For the Solemnity of the Assumption, the Holy Father explained that, at the end of her life, Mary was taken “body and soul” into heaven; her body “did not know the corruption of the grave.” This, he said, was a special privilege granted to the Mother of God on account of her unique corporal and spiritual union with her Son, Jesus.

This privilege, he continued, “gives us the confirmation of our own glorious destiny.” In the past, philosophers had understood the value of the human soul, and that it was destined to happiness. But they could not conceive that the body, too was destined for heavenly beatitude in union with the soul. This is the Christian doctrine of the “resurrection of the body,” which Pope Francis described as “an element proper to Christian revelation [and] a pivotal element of our faith.”

But the Assumption, while reminding us of the unity of the human person, also reminds us “that we are called to serve and glorify God with our whole being,” body and soul. “Serving God only with the body would be an act of a slave,” the Pope said; while “serving Him only with the soul would be in contrast with our human nature.”

Pope Francis concluded his reflection with words of encouragement: “If we have lived in this way, in the joyful service of God, which is expressed also in generous service to our brothers, our destiny, on the day of the resurrection, will be like that of our heavenly Mother. It will be given to us, then, to realize fully the exhortation of Saint Paul: ‘Glorify God in your body!’ and we will glorify him forever in heaven.”


Pope Francis at Angelus: ‘It’s Evil Not to Do Good!’

Pope 081218By Devin Watkins

August 12, 2018 (Vatican Media) Pope Francis prayed the Angelus in St. Peter’s Square on Sunday with tens of thousands of pilgrims, including a large group of young Italians to whom the Pope spoke on Saturday evening.

In his address ahead of the Angelus, the Holy Father said it is not enough simply not to do evil. But to be a good Christian, he said, “we must also adhere to goodness and do good.”

The Pope was reflecting on the day’s Second Reading, in which St. Paul tells the faithful not to sadden the Holy Spirit (Eph 4:30-5:2).

'Do you do good?'

Pope Francis said saddening the Spirit means not living according to the promises made at our Baptism, which are to renounce evil and adhere to good.

“Many times we hear some saying, ‘I don't hurt anyone.’ That’s fine,” the Pope said. “But do you do good?”

Pope to young Italians: ‘Hope overcomes misery, oppression’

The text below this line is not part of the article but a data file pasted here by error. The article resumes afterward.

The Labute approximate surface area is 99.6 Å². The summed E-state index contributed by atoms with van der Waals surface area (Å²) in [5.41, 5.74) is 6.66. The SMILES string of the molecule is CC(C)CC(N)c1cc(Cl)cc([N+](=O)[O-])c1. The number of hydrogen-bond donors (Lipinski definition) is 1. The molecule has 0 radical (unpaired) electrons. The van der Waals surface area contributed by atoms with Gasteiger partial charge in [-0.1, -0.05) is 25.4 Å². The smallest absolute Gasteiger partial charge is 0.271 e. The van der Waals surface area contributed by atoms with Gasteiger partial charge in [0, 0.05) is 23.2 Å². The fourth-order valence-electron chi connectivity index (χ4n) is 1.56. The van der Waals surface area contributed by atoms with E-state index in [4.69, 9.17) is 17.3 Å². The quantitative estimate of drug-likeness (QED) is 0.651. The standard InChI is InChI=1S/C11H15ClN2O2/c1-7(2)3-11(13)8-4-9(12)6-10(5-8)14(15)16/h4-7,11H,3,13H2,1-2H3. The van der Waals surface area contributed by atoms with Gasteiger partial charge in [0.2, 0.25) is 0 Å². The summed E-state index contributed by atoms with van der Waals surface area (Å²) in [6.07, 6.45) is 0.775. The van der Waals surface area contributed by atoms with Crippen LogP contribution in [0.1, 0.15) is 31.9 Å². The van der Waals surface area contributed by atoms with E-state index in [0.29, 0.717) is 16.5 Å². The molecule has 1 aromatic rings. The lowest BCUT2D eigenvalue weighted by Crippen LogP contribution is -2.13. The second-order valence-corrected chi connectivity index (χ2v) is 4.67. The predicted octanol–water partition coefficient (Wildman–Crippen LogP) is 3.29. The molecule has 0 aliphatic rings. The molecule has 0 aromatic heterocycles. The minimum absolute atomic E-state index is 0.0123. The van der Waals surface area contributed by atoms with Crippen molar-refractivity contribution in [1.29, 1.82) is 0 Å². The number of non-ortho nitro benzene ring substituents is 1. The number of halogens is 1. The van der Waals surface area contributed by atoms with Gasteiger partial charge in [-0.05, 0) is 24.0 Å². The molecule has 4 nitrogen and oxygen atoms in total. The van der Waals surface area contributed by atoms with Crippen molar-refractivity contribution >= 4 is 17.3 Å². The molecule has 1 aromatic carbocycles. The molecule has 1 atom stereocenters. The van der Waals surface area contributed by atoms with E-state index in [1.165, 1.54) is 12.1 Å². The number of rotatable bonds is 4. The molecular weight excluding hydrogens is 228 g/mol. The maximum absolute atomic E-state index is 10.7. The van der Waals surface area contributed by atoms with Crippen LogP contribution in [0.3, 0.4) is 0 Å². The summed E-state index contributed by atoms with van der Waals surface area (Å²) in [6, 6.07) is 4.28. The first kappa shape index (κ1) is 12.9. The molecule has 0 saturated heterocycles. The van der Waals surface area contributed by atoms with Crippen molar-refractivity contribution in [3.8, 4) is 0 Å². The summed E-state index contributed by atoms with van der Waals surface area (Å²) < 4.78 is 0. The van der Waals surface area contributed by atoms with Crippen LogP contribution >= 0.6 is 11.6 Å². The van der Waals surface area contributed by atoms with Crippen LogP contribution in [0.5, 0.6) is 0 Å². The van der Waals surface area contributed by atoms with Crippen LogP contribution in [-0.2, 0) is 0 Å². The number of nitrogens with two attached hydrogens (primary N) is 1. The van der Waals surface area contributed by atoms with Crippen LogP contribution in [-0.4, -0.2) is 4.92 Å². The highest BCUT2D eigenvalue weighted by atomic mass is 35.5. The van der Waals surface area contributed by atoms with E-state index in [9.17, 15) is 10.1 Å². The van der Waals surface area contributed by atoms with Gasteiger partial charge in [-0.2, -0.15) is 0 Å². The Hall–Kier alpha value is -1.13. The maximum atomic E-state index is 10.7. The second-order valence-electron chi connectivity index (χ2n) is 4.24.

Pope Francis said many people “do not do evil, but neither do they do any good”. These people pass their lives “in indifference, apathy, and lukewarmness."

He said this attitude of simply not doing evil is contrary to the Gospel and the nature of young people. And he gave them a simple formula for life:

“It’s good not to do evil. But it’s evil not to do good!”

Oppose evil

The Holy Father said Christians must forgive and not hate; pray for our enemies and not hold a grudge; bring peace and not cause division. Above all, he said we must “interrupt others when we hear them speaking badly of someone else” and not just refrain from bad-mouthing others.

Pope Francis said evil spreads “where there are no bold Christians to oppose it with goodness.”

“If we do not oppose evil, we feed it with our silence.”


Pope: Christians Turn Our Gaze to Christ Crucified

Pope 080818By Christopher Wells

August 8, 2018 (Vatican Media)Pope Francis continued his meditation on the Ten Commandments at Wednesday’s General Audience, focusing on the theme of idolatry. He took his cue from the episode of the golden calf, the idol par excellence.

The story of the golden calf, found in the book of Exodus, takes place in the desert, “a place where instability and insecurity reign, where water, food, and shelter are lacking.” The desert, the Pope said, “is an image of human life,” which is filled with uncertainty that can lead to idolatry. Like the Jewish people in the desert, men and women of every age seek security in visible “gods,” gods of their own making, “a do-it-yourself religion.” “When God does not show Himself,” the Pope said, “we fashion a god to suit us.”

The golden calf made by Aaron represented fertility and abundance, but also energy and strength, the Pope said. It was made of gold to symbolize riches. “Success, power, and money” will always be temptations; the golden calf is “the symbol of all the desires that give us the illusion of freedom,” but actually end up enslaving us.

Pope Francis said all this comes from an inability to trust completely in God, “which allows us to endure even weakness, uncertainty, and instability.” When our confidence in God fails, “it is easy to fall into idolatry, and become content with meagre assurances.”

It is only when we look to Christ, who became poor for our sake, “that we discover that recognizing our own weakness is not the misfortune of human life, but rather the condition” that allows us “to open ourselves to Him who is truly strong.” The salvation that comes from God “enters through the gate of weakness.”

We Christians, the Pope said, “turn our gaze to Christ crucified, who is weak, despised, and stripped of everything He possesses.” But Jesus crucified shows us the true face of God. “He comes to reveal the paternity of God: In Christ, our fragility is no longer a curse, but a place of encounter with the Father, and a source of new strength from on high.”

At the conclusion of the Audience, Pope Francis had special greetings for all those named for the Saint of the day, St Dominic Guzman. "His example as a faithful servant of Christ and of His Church should be an encouragement and an incentive for all of us." And he recalled that Thursday is the feast of St Teresa Benedicta of the Cross, (Edith Stein), whom he described as "a martyr, a woman of coherent witness, a woman who sought God with sincerity, with love; a woman martyr of her Jewish and Christian people." "From heaven, may she, a Patron of Europe, pray and preserve Europe."